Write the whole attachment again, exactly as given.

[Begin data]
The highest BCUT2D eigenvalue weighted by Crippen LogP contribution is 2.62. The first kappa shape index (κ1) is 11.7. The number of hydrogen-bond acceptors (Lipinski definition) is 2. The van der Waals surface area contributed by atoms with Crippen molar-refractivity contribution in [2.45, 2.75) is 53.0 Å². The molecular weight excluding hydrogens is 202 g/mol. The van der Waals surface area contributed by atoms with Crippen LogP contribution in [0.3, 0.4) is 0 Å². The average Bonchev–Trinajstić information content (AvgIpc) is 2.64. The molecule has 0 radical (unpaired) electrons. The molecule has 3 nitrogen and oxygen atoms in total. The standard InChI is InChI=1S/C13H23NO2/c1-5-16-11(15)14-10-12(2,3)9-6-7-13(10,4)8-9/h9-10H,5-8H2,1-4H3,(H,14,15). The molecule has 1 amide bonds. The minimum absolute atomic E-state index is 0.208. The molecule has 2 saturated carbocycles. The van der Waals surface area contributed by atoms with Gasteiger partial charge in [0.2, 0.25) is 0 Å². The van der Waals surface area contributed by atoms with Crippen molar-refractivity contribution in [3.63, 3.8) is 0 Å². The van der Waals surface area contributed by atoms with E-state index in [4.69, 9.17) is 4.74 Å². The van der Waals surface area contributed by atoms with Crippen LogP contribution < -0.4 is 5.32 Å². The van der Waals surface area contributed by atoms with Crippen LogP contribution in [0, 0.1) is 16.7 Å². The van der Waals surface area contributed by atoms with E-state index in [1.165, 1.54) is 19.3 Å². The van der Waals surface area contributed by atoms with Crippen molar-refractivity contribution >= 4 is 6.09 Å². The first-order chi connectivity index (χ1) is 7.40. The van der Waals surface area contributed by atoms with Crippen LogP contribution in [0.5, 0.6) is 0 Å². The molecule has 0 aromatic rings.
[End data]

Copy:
The highest BCUT2D eigenvalue weighted by Crippen LogP contribution is 2.62. The first kappa shape index (κ1) is 11.7. The number of hydrogen-bond acceptors (Lipinski definition) is 2. The van der Waals surface area contributed by atoms with Crippen molar-refractivity contribution in [2.45, 2.75) is 53.0 Å². The molecular weight excluding hydrogens is 202 g/mol. The van der Waals surface area contributed by atoms with Crippen LogP contribution in [0.3, 0.4) is 0 Å². The average Bonchev–Trinajstić information content (AvgIpc) is 2.64. The molecule has 0 radical (unpaired) electrons. The molecule has 3 nitrogen and oxygen atoms in total. The standard InChI is InChI=1S/C13H23NO2/c1-5-16-11(15)14-10-12(2,3)9-6-7-13(10,4)8-9/h9-10H,5-8H2,1-4H3,(H,14,15). The molecule has 1 amide bonds. The minimum absolute atomic E-state index is 0.208. The molecule has 2 saturated carbocycles. The van der Waals surface area contributed by atoms with Gasteiger partial charge in [0.2, 0.25) is 0 Å². The van der Waals surface area contributed by atoms with Crippen molar-refractivity contribution in [3.63, 3.8) is 0 Å². The van der Waals surface area contributed by atoms with E-state index in [4.69, 9.17) is 4.74 Å². The van der Waals surface area contributed by atoms with Crippen LogP contribution < -0.4 is 5.32 Å². The van der Waals surface area contributed by atoms with Crippen LogP contribution in [0, 0.1) is 16.7 Å². The van der Waals surface area contributed by atoms with E-state index in [1.165, 1.54) is 19.3 Å². The van der Waals surface area contributed by atoms with Crippen molar-refractivity contribution >= 4 is 6.09 Å². The first-order chi connectivity index (χ1) is 7.40. The van der Waals surface area contributed by atoms with Crippen LogP contribution in [0.5, 0.6) is 0 Å². The molecule has 0 aromatic rings.